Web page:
"Evidence of Renoprotection Across Spectrum of Kidney Function"

All four studies compared an SGLT2 inhibitor with matching placebo. CREDENCE was a dedicated kidney outcome study, and the other three were cardiovascular outcome trials that also included renal endpoints as secondary outcomes.

The proportion of study participants with an eGFR less than 60 mL/min/1.73m² ranged from 7.4% in DECLARE-TIMI to 58% to 58.9% in CREDENCE. Most participants in the three cardiovascular outcomes trials had a urine albumin-to-creatinine ratio (UACR) of less than 30 mg/g at baseline, whereas UACR higher than 300 mg/g was an entry criterion in CREDENCE.

Compared with placebo, SGLT2 inhibitors reduced the risk of dialysis, transplantation, or death due to kidney disease by 33%, the risk of end-stage renal disease by 35%, and the composite of substantial loss of kidney function, end-stage renal disease, or death due to kidney disease by 42%, with all effects consistent across studies.

Notably, the effect on the primary composite outcome was consistent irrespective of baseline albuminuria (P for trend = .66) and use of renin-angiotensin system (RAS) blockade (P for heterogeneity = .31).

There was some evidence that the magnitude of benefit may have attenuated across lower eGFR subgroups (P for trend = .073), but "clear, separately significant evidence of benefit was apparent for all eGFR subgroups," Neuen and colleagues say, including for participants with a baseline eGFR lower than 45 mL/min/1.73m² in whom there was the 30% relative risk reduction.  

"These data provide us with assurance in extrapolating the findings of CREDENCE to the majority of patients with an eGFR lower than 60 mL/min/1.73m² without macroalbuminuria," writes Gilbert in his editorial.

And indeed, new guidance to this effect was issued by the American Diabetes Association (ADA) in June.

"For patients with type 2 diabetes and diabetic kidney disease, consider use of an SGLT2 inhibitor in patients with an eGFR ≥ 30 mL/min/1.73m2 and particularly in those with > 300 mg/g albuminuria to reduce risk of chronic kidney disease [CKD] progression, cardiovascular events, or both," the ADA recommends.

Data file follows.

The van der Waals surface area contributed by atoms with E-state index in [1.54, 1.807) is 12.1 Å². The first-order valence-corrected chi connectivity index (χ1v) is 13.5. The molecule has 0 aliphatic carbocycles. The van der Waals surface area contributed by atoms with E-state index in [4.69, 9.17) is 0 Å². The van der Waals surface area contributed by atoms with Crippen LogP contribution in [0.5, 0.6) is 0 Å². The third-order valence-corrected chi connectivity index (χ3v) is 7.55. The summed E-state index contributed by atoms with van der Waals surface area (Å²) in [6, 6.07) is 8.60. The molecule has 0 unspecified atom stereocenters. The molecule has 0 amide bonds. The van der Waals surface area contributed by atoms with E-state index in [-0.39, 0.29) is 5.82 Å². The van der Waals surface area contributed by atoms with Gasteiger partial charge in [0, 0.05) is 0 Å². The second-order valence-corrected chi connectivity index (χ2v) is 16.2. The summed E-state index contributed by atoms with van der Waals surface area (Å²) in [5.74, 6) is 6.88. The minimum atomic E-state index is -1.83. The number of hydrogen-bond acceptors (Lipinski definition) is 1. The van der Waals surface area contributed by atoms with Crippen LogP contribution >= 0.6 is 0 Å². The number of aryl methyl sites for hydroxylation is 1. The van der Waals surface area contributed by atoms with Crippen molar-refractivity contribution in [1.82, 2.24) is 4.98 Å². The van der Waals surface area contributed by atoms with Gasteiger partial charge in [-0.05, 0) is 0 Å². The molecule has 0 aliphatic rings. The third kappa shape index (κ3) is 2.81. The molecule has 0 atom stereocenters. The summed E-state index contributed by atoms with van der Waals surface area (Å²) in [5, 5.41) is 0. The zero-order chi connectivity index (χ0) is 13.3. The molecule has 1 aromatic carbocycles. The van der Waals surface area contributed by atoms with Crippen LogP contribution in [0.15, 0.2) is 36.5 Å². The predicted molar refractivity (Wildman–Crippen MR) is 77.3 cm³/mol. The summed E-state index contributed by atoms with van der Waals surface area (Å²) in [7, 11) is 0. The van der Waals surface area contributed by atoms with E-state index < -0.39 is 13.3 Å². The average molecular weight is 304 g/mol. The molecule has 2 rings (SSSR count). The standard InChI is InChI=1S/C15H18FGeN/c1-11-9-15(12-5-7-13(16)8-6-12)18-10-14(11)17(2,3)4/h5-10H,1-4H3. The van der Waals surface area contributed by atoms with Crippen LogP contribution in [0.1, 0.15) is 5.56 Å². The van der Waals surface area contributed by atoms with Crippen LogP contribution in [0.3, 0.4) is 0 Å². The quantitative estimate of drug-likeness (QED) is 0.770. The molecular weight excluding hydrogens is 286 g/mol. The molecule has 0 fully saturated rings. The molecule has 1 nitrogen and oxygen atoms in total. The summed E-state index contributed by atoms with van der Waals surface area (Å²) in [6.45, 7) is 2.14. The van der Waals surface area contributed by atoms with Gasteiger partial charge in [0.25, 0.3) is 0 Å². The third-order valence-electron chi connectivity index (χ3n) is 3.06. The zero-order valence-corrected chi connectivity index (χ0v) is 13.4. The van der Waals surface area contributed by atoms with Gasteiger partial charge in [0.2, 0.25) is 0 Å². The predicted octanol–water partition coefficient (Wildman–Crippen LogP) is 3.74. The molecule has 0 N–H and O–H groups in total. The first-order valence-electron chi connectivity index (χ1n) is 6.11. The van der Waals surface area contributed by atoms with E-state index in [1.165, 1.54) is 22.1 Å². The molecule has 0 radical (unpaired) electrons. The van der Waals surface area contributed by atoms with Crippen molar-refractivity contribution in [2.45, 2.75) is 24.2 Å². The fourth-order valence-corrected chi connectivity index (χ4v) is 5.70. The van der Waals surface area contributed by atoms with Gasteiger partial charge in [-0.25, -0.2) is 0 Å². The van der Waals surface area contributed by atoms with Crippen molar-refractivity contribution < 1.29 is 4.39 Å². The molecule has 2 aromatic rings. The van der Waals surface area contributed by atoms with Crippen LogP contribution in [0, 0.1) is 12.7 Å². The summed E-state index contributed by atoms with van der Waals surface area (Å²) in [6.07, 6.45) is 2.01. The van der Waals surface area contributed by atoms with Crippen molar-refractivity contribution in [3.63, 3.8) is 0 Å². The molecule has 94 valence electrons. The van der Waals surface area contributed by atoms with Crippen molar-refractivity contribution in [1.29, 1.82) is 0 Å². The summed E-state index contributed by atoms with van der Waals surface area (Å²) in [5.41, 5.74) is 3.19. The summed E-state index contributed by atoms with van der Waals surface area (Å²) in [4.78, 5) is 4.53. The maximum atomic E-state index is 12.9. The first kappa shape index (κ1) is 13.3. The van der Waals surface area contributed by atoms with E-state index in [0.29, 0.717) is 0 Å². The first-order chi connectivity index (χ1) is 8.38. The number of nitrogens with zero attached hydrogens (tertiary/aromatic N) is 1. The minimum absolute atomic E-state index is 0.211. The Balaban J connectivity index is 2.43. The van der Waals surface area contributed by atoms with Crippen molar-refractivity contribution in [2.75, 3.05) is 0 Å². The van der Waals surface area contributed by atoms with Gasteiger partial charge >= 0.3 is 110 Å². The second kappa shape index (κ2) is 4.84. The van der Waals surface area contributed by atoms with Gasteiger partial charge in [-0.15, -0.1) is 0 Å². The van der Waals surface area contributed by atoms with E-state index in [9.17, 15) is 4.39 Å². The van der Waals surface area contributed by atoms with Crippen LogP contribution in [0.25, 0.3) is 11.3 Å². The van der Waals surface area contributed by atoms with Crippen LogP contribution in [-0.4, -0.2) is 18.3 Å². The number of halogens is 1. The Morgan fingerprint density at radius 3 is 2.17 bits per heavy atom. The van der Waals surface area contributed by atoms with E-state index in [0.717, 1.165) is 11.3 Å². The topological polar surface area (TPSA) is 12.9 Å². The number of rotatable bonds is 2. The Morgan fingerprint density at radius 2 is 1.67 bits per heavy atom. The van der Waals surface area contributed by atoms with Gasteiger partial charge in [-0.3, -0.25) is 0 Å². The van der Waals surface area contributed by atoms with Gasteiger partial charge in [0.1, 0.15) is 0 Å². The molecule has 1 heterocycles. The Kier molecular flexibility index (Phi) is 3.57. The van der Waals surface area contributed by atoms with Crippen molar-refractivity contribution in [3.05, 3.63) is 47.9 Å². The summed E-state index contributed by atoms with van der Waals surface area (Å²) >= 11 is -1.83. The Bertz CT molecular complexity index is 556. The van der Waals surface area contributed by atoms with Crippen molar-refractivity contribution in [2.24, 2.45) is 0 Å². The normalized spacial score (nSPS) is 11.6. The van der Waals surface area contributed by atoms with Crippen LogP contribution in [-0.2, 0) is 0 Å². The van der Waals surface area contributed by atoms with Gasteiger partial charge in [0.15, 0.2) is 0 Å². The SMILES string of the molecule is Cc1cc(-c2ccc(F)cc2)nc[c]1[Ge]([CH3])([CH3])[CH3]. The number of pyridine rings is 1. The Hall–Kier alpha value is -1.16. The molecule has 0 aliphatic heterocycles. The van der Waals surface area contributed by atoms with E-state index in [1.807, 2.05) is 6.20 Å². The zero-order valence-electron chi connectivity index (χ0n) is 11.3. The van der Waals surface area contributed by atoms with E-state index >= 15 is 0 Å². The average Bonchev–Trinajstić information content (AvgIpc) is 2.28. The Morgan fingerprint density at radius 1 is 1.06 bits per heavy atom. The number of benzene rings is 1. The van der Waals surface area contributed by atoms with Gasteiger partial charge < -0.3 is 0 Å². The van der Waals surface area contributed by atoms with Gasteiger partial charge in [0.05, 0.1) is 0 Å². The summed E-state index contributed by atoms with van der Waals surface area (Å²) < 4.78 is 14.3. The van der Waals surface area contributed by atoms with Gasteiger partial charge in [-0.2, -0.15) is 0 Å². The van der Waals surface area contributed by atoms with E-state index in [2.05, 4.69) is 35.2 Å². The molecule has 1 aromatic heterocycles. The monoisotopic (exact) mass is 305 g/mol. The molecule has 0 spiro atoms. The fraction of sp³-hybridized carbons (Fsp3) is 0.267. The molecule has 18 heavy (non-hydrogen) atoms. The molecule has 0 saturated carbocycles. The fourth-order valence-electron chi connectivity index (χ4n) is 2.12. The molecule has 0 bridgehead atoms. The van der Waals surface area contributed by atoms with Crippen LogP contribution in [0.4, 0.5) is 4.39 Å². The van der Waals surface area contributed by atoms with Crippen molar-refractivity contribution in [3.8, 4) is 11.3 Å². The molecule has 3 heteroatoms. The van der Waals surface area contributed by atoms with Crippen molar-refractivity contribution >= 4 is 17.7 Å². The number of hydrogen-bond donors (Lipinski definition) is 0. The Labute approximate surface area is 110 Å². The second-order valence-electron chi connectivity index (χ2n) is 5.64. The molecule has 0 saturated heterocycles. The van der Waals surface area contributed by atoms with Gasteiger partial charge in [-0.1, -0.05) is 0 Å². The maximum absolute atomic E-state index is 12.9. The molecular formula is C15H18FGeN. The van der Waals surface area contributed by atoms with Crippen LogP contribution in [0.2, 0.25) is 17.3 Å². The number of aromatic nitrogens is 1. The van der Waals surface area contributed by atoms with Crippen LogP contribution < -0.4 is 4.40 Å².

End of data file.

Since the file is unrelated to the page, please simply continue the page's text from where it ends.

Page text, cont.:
Other Renal Outcomes Trials of SGLT2 Inhibitors Are Ongoing

Other renal outcomes trials of SGLT2 inhibitors in patients with type 2 diabetes and CKD are ongoing and will yield further information.

They include Dapa-CKD with dapagliflozin in 4000 patients with a baseline eGFR of 25-75 mL/min/1.73m2. Results are due in November 2020.

And Boehringer Ingelheim and Lilly's ongoing study of empagliflozin (EMPA-KIDNEY) has a similar patient population and will enroll 5000 patients with moderate to severe CKD (down to eGFR 20 mL/min/1.73m2). Results are expected in June 2022.

There was no funding source for this study. Neuen has reported receiving travel support from Janssen. Grant has reported receiving research grants to his institution from, serving on advisory boards for, and receiving honoraria for continuing medical education talks from Boehringer Ingelheim and AstraZeneca. He has also reported serving on advisory boards for and receiving honoraria for continuing medical education talks from Janssen.

Lancet Diabetes Endocrinol. Published online September 5, 2019. Abstract, Editorial

For more diabetes and endocrinology news, follow us on Twitter and Facebook.


Comments on Medscape are moderated and should be professional in tone and on topic. You must declare any conflicts of interest related to your comments and responses. Please see our Commenting Guide for further information. We reserve the right to remove posts at our sole discretion.